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The Church’s newest martyr: Jacques Hamel, pray for us—UPDATED

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Hamel, who was born in 1930, was “a good priest…discrete. He was quiet, didn’t like attention,” said Father John Hogan, OCDS, a Secular Discalced Carmelite priest.

“He assumed his duties to the end. He was well-liked. It seems he was a simple, faithful priest, quietly serving God and his people,” the priest tweeted.

A woman who works at a local beauty parlour, Eulalie Garcia, said she had known the priest since her childhood.

“My family has lived here for 35 years and we have always known him,” she said, according to the BBC..

“He was someone who was treasured by the community. He was very discreet and didn’t like to draw attention to himself.”

President Hollande has visited the scene and described the violence as a “vile terrorist attack” perpetrated by attackers who claimed to be from Islamic State (Isis). Prime minister Manuel Valls expressed “horror at [the] barbaric attack on [the] church.”

Read more. 

Related: Martyrdom in a place named for St. Stephen

From the Vatican:

Pope Francis is horrified and shocked by an attack in a church in Rouen, in northern France, where a priest was slain and another hostage was seriously wounded.

A statement released by Fr Federico Lombardi, Director of the Holy See Press Office said: “we are particularly shocked because this horrible violence took place in a Church, in which God’s love is announced, with the barbarous killing of a priest and the involvement of the faithful”.

Fr Lombardi also said the Pope shares the pain and the horror caused by this absurd violence and expresses firm condemnation of every form of hatred and prays for the victims.

Two attackers entered the church of  Saint-Etienne-du-Rouvray during Mass on Tuesday morning, taking the elderly priest and four other people hostage before being shot dead by French police.

There were no immediate details on the identity or motives of the two assailants but the investigation was handed to the anti-terrorist unit of the Paris prosecutor’s office.

In his statement Fr Lombardi commented on the fact that the terrible news is unfortunately the latest in a series of violent attacks in the past days which have created immense pain and preoccupation.

Father Lombardi said the Pope is close to the Church in France, to the Archdiocese of Rouen, to the local community and to the French people.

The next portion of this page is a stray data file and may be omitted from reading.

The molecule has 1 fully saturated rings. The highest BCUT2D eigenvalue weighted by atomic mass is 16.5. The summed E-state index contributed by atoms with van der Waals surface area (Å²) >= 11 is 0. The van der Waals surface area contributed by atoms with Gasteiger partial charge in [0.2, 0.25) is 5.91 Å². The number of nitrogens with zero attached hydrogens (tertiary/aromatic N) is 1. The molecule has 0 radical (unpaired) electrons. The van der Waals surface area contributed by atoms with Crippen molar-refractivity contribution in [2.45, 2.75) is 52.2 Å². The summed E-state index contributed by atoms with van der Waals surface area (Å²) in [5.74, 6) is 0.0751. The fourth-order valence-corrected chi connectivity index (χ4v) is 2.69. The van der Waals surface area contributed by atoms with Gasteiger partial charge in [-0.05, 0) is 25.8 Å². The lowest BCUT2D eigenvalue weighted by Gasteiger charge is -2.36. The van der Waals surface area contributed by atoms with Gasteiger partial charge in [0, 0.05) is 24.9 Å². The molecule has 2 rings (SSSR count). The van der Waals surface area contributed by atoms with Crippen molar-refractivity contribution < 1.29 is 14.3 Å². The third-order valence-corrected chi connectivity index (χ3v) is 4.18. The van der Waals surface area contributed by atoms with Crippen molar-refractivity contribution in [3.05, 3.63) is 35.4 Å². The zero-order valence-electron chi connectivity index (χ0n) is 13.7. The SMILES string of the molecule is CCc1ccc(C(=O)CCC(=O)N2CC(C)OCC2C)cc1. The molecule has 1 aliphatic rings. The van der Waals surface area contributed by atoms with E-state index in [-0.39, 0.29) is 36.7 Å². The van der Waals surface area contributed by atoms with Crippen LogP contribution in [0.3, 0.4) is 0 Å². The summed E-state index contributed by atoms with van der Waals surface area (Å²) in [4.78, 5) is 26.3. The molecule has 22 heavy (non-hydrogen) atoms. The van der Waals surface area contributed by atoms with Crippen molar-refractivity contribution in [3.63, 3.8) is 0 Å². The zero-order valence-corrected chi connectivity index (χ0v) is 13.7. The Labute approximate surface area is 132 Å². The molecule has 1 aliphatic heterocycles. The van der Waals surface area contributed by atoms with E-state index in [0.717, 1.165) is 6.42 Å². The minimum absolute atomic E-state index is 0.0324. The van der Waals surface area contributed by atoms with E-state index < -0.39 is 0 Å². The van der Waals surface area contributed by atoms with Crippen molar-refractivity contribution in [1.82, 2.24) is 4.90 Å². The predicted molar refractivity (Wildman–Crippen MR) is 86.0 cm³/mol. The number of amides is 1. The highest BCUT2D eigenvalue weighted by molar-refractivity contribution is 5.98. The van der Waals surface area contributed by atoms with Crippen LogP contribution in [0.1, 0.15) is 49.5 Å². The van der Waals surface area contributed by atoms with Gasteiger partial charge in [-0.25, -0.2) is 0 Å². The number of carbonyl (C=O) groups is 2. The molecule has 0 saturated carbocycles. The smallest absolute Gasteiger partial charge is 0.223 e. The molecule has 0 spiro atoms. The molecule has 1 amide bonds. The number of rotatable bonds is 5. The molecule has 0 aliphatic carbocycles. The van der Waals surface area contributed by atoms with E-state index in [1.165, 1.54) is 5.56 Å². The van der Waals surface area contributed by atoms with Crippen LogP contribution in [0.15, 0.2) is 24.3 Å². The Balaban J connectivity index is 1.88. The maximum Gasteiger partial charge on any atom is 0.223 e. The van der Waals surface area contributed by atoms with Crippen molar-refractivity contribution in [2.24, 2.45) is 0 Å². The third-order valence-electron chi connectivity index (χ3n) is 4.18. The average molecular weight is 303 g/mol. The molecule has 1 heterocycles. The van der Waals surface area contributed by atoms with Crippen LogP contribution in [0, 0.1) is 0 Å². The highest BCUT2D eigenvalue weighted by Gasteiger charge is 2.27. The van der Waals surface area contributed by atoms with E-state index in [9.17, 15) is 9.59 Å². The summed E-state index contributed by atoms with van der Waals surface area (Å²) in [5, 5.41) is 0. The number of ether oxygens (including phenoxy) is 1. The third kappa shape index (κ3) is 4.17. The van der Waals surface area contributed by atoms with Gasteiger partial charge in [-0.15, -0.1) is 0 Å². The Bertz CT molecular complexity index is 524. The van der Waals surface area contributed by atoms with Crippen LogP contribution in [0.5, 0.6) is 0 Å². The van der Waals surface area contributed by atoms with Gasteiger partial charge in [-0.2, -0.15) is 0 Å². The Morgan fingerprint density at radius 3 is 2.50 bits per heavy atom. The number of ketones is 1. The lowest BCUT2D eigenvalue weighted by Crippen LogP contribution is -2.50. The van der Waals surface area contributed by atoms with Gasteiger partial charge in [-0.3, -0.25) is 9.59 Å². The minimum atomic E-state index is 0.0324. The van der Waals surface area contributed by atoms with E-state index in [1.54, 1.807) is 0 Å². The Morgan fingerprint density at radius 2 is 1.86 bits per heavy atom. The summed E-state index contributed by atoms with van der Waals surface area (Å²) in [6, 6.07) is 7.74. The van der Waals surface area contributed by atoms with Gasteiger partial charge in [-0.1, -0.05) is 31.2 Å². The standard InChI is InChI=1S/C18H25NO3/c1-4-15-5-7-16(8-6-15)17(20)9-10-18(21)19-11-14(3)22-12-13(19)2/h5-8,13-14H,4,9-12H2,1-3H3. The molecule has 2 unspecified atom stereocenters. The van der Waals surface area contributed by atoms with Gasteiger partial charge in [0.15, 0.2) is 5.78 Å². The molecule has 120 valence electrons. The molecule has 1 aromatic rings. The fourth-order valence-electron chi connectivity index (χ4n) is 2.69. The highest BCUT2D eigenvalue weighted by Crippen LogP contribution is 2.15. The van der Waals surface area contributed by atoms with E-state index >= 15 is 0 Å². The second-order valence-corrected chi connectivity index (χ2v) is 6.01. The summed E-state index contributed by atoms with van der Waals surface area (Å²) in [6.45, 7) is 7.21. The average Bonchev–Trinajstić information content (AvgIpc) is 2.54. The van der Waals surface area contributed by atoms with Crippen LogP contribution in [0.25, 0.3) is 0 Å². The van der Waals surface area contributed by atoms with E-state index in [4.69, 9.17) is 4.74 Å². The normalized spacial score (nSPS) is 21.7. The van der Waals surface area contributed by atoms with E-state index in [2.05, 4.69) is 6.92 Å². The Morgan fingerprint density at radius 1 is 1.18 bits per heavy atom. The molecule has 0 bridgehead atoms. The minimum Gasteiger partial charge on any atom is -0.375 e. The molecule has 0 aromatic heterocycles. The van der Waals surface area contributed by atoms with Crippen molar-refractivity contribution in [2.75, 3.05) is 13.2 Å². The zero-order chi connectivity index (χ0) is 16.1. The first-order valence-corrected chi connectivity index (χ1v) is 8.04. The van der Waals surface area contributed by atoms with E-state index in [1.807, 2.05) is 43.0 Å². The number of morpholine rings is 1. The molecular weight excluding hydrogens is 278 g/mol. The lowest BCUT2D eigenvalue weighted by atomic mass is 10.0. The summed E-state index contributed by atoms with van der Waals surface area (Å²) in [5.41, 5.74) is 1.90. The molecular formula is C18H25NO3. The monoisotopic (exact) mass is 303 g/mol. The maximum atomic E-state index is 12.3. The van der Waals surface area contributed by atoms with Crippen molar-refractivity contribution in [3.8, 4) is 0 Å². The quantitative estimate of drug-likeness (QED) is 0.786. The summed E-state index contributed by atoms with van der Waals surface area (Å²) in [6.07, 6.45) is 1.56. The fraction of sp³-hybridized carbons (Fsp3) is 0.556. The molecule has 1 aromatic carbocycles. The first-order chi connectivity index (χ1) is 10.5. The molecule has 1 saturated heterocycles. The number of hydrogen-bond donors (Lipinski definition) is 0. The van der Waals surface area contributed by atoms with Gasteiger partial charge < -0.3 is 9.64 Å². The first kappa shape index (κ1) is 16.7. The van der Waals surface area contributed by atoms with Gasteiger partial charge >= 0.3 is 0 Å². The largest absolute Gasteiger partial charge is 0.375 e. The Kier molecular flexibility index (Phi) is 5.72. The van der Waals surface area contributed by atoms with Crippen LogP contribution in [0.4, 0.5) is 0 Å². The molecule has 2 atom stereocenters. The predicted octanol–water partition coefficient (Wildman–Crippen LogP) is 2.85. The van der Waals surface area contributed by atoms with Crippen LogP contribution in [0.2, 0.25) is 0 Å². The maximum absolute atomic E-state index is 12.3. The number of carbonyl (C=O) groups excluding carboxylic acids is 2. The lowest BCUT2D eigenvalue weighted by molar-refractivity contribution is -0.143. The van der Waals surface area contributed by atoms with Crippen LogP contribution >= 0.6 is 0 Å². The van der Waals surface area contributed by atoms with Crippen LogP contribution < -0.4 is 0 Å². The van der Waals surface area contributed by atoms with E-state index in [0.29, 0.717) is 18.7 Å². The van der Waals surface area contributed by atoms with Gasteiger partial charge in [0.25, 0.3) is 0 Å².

UPDATE, via The New York Times: 

Like many people who enjoy their work, the Rev.Jacques Hamel did not want to stop. At 85, he was well past retirement age, but he kept in shape and kept on going — baptizing infants, celebrating Mass and tending to parishioners in St.-Étienne-du-Rouvray, the working-class town in Normandy where he had spent much of his life.

 “He could have retired at 75 years old, but seeing how few priests were around he decided to stay and work, to continue to be of service to people, up until it all ended, tragically,” the Rev. Auguste Moanda-Phuati, the parish priest of the Église St.-Étienne, where Father Hamel worked as an auxiliary priest, said in a phone interview. “He was loved by all. He was a little like a grandfather. We were happy when he was around and worried when we hadn’t seen him in a while.”
Father Hamel was celebrating Mass on Tuesday morning when two men with knives entered the small church and slit his throat, an attack that horrified people across France and the world. The Islamic State claimed responsibility for the attack, saying that the two assailants — who were shot dead by the police — were “soldiers” retaliating against the United States-led coalition fighting the group in Iraq and Syria.

St.-Étienne-du-Rouvray, a working-class suburb of the cathedral city of Rouen, filled with low brick buildings, was plunged into grief on Tuesday.

Deacon Greg Kandra
Headlines and Homilies
Deacon Greg Kandra is a Roman Catholic deacon in the Diocese of Brooklyn, New York. For nearly three decades, he was a writer and producer for CBS News, where he contributed to a variety of programs and was honored with every major award in broadcasting. Deacon Greg now serves as Multimedia Editor for Catholic Near East Welfare Association (CNEWA.) He and his wife live in Forest Hills, New York.
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